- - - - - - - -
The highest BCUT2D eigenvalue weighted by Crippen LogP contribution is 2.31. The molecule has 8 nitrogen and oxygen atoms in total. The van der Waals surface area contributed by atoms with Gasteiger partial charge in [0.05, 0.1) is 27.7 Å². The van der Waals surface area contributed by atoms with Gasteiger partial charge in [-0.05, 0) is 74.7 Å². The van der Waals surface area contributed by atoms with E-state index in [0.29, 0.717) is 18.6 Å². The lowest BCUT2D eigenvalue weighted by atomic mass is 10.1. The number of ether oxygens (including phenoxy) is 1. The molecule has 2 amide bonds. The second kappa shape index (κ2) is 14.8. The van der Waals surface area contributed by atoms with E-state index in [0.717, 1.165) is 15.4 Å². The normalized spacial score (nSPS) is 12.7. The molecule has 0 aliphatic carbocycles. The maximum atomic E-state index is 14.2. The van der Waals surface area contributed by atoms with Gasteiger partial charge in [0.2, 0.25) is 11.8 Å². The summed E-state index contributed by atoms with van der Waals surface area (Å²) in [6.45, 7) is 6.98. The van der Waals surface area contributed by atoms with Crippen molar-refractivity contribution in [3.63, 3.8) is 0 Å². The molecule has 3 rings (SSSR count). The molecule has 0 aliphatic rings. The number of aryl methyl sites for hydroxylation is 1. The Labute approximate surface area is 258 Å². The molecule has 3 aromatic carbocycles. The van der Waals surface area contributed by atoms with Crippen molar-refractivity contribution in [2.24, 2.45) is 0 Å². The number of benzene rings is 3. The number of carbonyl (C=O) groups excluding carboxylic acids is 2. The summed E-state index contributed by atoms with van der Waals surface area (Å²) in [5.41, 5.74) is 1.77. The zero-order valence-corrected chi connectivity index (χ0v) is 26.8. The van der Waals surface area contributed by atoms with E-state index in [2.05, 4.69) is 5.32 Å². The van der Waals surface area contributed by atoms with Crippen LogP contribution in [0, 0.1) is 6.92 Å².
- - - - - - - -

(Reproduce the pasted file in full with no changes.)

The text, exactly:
The highest BCUT2D eigenvalue weighted by Crippen LogP contribution is 2.31. The molecule has 8 nitrogen and oxygen atoms in total. The van der Waals surface area contributed by atoms with Gasteiger partial charge in [0.05, 0.1) is 27.7 Å². The van der Waals surface area contributed by atoms with Gasteiger partial charge in [-0.05, 0) is 74.7 Å². The van der Waals surface area contributed by atoms with E-state index in [0.29, 0.717) is 18.6 Å². The lowest BCUT2D eigenvalue weighted by atomic mass is 10.1. The number of ether oxygens (including phenoxy) is 1. The molecule has 2 amide bonds. The second kappa shape index (κ2) is 14.8. The van der Waals surface area contributed by atoms with E-state index in [0.717, 1.165) is 15.4 Å². The normalized spacial score (nSPS) is 12.7. The molecule has 0 aliphatic carbocycles. The maximum atomic E-state index is 14.2. The van der Waals surface area contributed by atoms with Gasteiger partial charge in [0.2, 0.25) is 11.8 Å². The summed E-state index contributed by atoms with van der Waals surface area (Å²) in [6.45, 7) is 6.98. The van der Waals surface area contributed by atoms with Crippen molar-refractivity contribution in [3.63, 3.8) is 0 Å². The molecule has 3 rings (SSSR count). The molecule has 0 aliphatic rings. The number of aryl methyl sites for hydroxylation is 1. The Labute approximate surface area is 258 Å². The molecule has 3 aromatic carbocycles. The van der Waals surface area contributed by atoms with Crippen molar-refractivity contribution in [2.24, 2.45) is 0 Å². The number of benzene rings is 3. The number of carbonyl (C=O) groups excluding carboxylic acids is 2. The summed E-state index contributed by atoms with van der Waals surface area (Å²) in [5.41, 5.74) is 1.77. The zero-order valence-corrected chi connectivity index (χ0v) is 26.8. The van der Waals surface area contributed by atoms with E-state index in [2.05, 4.69) is 5.32 Å². The van der Waals surface area contributed by atoms with Crippen LogP contribution in [0, 0.1) is 6.92 Å².